Dear Pappa,


It has been a difficult month. We lost fifty-three men during two nights of sustained shelling from Greek forces. I held a friend in my arms as he died. His name was Nicko, and he was from Marsala. I admit his death filled me with rage—I became, as the old Greeks would say, blood-drunk. That is, I could not wait for revenge. It came to me this morning.

We are camped in the foothills of the Pindus Mountains, under the shadow of a monastery in a farming village. Goats are everywhere. My friends use them for target practice. During breakfast someone shot and killed our second lieutenant, and we thought it was a farmer until I saw sunlight flashing at the top of the monastery. I ran to the tower and crept up the stairs. In the belfry I found him—a little man with a big rifle, kneeling at the window, cigarette in mouth. I kicked away the rifle and demanded he tell me his name. Constantine, he said. I punched him to the ground and choked him until he stopped moving. Then we barred the monastery doors and threw torches through the windows. The screams were terrible.

Also, I think a piece of shrapnel has lodged itself in my right boot. Tomorrow I’m going to cut open the instep and see if I can dig it out.






Sarah and I met on the north beach the next morning. The sun was brilliant. She limped along, wearing canvas shoes and her white bikini. I could not believe the stares she elicited from those lecherous Greek men, as if they’d never seen a seventeen year-old limping through the surf. There were plenty of other young women to ogle, skinny girls with thick, olive-black curly hair, lying on blankets, smoking, laughing, pinching their boyfriends. I thought of Rebecca.

Sarah squatted in the water and yanked a piece of wood from the sand. “I’m having lunch with Nicko. You can join us if you’d like.”

“Maybe. My stomach has been bothering me.”

“Are you calling my father today?”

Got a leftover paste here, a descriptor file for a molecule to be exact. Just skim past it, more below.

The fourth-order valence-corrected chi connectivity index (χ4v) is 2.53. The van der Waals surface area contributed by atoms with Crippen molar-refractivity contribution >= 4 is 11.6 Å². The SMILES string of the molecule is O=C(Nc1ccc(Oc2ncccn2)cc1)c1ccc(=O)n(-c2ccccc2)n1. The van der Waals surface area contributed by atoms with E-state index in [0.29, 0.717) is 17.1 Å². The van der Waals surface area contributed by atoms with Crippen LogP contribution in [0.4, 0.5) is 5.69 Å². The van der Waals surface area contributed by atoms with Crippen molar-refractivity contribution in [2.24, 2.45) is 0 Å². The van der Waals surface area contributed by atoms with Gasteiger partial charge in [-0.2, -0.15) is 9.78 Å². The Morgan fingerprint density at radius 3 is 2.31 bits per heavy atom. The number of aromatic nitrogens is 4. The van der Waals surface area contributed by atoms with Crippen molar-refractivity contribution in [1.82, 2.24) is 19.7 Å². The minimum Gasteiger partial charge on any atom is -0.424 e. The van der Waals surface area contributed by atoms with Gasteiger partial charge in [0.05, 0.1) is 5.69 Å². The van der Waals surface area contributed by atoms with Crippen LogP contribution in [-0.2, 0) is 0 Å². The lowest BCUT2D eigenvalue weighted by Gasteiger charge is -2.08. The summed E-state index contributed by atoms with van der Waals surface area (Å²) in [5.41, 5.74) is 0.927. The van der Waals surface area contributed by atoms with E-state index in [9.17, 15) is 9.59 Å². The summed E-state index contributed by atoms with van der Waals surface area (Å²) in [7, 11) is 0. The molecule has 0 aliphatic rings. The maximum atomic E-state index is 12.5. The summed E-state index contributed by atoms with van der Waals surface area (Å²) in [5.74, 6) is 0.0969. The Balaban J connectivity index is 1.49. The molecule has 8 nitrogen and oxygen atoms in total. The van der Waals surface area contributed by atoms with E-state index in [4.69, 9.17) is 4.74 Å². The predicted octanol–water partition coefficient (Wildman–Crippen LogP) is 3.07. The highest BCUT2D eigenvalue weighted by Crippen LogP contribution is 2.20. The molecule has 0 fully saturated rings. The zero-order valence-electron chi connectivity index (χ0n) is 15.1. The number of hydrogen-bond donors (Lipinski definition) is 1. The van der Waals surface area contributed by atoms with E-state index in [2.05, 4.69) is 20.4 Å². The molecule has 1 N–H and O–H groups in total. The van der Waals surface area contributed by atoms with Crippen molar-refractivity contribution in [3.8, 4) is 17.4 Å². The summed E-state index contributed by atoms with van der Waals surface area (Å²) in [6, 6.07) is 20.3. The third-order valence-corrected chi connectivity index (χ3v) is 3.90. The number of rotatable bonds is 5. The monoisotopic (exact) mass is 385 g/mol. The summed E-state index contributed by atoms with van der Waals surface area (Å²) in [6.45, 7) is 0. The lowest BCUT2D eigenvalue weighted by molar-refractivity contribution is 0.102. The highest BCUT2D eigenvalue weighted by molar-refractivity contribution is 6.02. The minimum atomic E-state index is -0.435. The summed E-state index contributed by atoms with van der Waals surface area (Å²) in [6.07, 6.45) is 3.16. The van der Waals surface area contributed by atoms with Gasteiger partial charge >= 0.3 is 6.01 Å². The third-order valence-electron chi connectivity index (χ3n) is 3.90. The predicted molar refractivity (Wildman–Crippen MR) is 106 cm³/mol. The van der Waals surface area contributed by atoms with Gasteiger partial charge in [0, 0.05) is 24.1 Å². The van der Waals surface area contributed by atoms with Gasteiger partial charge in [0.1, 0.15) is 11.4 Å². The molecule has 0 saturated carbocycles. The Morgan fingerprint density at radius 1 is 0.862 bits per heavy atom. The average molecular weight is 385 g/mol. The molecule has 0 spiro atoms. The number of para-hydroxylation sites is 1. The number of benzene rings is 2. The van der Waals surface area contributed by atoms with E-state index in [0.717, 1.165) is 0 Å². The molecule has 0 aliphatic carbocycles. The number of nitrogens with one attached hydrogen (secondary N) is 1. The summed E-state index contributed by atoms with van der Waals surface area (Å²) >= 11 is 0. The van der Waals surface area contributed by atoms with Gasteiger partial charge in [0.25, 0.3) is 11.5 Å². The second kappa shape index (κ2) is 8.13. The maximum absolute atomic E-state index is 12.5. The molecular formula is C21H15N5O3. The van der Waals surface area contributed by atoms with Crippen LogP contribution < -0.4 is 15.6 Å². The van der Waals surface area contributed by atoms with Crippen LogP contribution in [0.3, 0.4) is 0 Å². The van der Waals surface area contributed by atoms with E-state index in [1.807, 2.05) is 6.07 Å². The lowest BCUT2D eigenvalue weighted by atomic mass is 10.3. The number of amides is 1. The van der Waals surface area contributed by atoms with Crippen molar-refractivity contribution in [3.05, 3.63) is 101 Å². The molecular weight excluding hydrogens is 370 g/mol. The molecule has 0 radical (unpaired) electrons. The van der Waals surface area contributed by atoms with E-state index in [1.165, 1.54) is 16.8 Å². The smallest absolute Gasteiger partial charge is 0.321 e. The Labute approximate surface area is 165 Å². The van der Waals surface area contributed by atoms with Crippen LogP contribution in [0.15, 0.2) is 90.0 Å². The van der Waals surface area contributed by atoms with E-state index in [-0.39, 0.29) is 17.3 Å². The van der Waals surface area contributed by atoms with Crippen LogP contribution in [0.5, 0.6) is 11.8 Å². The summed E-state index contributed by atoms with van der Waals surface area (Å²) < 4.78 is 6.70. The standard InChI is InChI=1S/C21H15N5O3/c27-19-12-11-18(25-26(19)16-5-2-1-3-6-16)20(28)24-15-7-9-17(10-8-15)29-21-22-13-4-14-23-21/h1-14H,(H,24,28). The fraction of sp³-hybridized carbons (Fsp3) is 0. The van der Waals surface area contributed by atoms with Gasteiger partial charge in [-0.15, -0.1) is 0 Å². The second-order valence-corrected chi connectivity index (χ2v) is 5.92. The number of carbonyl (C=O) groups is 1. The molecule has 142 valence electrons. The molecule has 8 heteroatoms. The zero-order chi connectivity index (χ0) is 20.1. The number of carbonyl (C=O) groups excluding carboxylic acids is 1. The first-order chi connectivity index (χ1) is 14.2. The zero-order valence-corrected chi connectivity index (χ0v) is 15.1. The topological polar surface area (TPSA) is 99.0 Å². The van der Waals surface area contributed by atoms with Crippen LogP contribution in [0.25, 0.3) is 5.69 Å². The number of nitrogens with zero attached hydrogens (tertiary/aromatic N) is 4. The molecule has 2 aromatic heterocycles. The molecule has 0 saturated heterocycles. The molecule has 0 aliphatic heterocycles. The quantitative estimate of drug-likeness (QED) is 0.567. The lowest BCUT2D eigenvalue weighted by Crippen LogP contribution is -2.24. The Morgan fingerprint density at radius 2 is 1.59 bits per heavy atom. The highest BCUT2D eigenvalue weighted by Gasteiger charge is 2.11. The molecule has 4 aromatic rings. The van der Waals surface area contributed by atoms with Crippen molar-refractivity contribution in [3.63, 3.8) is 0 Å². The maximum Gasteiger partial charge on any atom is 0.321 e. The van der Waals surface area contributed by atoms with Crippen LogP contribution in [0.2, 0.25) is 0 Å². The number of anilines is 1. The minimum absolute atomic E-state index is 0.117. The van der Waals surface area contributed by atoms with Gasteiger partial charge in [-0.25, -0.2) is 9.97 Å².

“I was thinking of sending a telegram.”

She turned the wood over, inspecting with one eye shut, then tossed it back. “Well, make sure you say goodbye before leaving.”

“I was thinking I might stay.”

This excited her. “Really? For how long?”

“I’ll start with a month.”

“Do you have enough money?”

“I have some savings.” This was true. “I could sell a few stories. Some New York editors are interested.” This was a lie—what editors? For what journals? More importantly, I hadn’t finished a story in more than a year.

“You could give a reading at one of my art shows.” She looked up at me, squinting. “I don’t know if that’s what writers do, but—”

“I’d be flattered,” I said.

I put my hands on my hips and gazed out. Sarah stood. A wave broke against our legs.

“Have you explored the other islands?” I asked.

“Just Santorini.” She hobbled in the breaking surf.

“We’ll have to visit Ios,” I said. “Menander vacationed there.”


I agreed to meet Sarah and Nicko for lunch that afternoon, and waited for an hour on the steps of the Koriakos church before giving up. I returned to my apartment and watched a cleaning woman scour Sarah’s porch. That night—full moon, warm breeze, more of the same—her apartment remained empty. I had lunch the next day at Delfino, finishing a bottle of wine and a platter of grape-leaf dolma, and stumbled home, imagining Rebecca with a new lover—an Italian, perhaps—the two of them riding through Rome on mopeds, scarves flapping in the wind, the whole bit. Then I imagined her on Therios, wearing a long, grey skirt, being rounded up by grim-faced Greeks, walking under the stand of cypress trees while goats bleated.

Three days later I was back in New York, asking for my old restaurant job. The boss even gave me a raise, impressed, perhaps, with my Continental tan. I unearthed the half-finished novel and wrote another five pages over the course of a month, milking the muse with a few joints bought from one of my co-workers, a middle-aged divorcé with a lisp and stained collars. I outlined a story about the Greco-Italian war, and started seeing a girl who danced for the New York ballet.

Sarah, as far as I know, is still on Therios, though there are whispers—dark and almost gleeful—that Aunt Jackie and Uncle William haven’t heard from her in months. I don’t know what to believe. I do know Sarah would never succumb to that most clichéd of endings, the ingénue walking into the angry waters, awaiting a Laocoönian fate. I prefer to remember her from our last morning together. She waded deeper, arms out, tilting her head back until her hair floated like sea grass. The girls on the beach pinched their boyfriends, the old men ogled—it’s irrelevant to describe anything else, though I did watch a father pulling his little girl on a raft, the girl screaming, the father determined to conceal his own joy.


MICAH NATHAN is a graduate of BU’s MFA program. His latest book “Jack the Bastard and Other Stories” will be available July, 2012.